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Ex-federal prosecutor breaks down the stunning implications of Manafort’s 2016 meeting with WikiLeaks’ Assange

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After digesting the stunning new revelations that former Trump campaign chairman Paul Manafort met with WikiLeaks founder Julian Assange in 2016 mere days before joining the campaign, former federal prosecutor Renato Mariotti has written a lengthy Twitter thread breaking down the implications.

What is most important here, writes Mariotti, is whether Assange told Manafort during the meeting of plans to hack into the Democratic National Committee’s computer systems or to steal emails from Clinton campaign officials.

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If Manafort had foreknowledge of the hacks and then lied about it to investigators, Mariotti writes, it could potentially make him an accessory to a crime.

“Anyone who knew about hacking a U.S. server and helped to make it succeed is guilty of aiding and abetting,” he writes. “So pre-knowledge of a hacking is legally relevant because it is part of the evidence Mueller would need to prosecute someone for conspiracy or aiding and abetting.”

That said, Mariotti writes that Mueller would likely need to prove that Manafort actively did something with his foreknowledge of the hacks that either helped the hackers directly or that promised the hackers rewards in the future.

“Mueller could argue that there was an understanding that the emails would be distributed and ‘weaponized’ by Trump associates after they were released by the Russians via WikiLeaks, but it can be hard to prove an agreement without a cooperator, tapes, or emails/texts,” he writes. “In any event, while being able to prove that Manafort (or Stone or others) knew in advance of the release of hacked emails would be important legally–and no doubt important politically–it would not itself be the basis of criminal charges. But it would be a big step.”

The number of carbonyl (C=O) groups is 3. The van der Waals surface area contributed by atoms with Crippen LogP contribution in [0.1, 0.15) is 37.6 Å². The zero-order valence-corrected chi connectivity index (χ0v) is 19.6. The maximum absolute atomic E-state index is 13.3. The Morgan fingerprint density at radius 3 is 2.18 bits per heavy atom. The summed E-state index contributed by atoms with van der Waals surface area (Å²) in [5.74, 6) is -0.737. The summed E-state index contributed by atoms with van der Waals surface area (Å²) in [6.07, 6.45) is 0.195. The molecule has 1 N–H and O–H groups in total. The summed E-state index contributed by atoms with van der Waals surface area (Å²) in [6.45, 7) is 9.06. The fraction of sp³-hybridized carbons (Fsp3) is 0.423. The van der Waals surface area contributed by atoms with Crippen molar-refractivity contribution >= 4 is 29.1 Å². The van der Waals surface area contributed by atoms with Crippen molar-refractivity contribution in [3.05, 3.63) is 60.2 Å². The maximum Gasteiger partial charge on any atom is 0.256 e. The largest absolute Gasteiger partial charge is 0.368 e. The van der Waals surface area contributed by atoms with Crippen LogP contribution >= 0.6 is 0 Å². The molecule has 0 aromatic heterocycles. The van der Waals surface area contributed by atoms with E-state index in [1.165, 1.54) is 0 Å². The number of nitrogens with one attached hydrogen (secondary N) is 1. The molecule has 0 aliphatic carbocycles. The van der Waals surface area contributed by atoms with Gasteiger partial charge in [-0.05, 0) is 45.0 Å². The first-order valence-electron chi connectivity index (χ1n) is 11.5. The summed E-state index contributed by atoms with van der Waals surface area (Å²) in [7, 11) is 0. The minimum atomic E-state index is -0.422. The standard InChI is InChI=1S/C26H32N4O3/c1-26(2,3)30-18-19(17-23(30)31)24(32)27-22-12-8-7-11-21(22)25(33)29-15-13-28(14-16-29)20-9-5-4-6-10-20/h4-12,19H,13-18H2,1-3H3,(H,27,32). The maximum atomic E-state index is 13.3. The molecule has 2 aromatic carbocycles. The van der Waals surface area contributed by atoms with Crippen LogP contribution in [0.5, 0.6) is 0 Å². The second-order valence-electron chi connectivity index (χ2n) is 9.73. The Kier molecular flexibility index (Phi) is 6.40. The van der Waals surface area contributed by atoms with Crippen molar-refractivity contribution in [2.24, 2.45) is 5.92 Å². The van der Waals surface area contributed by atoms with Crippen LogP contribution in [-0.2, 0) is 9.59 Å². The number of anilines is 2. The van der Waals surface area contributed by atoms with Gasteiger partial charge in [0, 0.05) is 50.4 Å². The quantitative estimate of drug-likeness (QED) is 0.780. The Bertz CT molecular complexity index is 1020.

Read the whole thread below.

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2020 Election

Trump campaign ramps up smear campaign on Obama’s ebola czar for exposing the president’s COVID-19 bumbling: report

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Trump ignored advice to tell country the coronavirus pandemic was ‘bad and could get very worse’ in early March: report

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According to a day-by-day examination of the White House efforts to get up to speed on dealing with the growing coronavirus pandemic that has now brought the country to an almost complete standstill, Politico reports that Donald Trump was advised in early March to warn the public things were about to get worse and chose to ignore that advice.

The report notes that the final realization about the dangerous spread of COVID-19 preceded the president's rare prime time address to the nation.

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Why the novel coronavirus became a social media nightmare

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The biggest reputational risk Facebook and other social media companies had expected in 2020 was fake news surrounding the US presidential election. Be it foreign or domestic in origin, the misinformation threat seemed familiar, perhaps even manageable.

The novel coronavirus, however, has opened up an entirely different problem: the life-endangering consequences of supposed cures, misleading claims, snake-oil sales pitches and conspiracy theories about the outbreak.

So far, AFP has debunked almost 200 rumors and myths about the virus, but experts say stronger action from tech companies is needed to stop misinformation and the scale at which it can be spread online.

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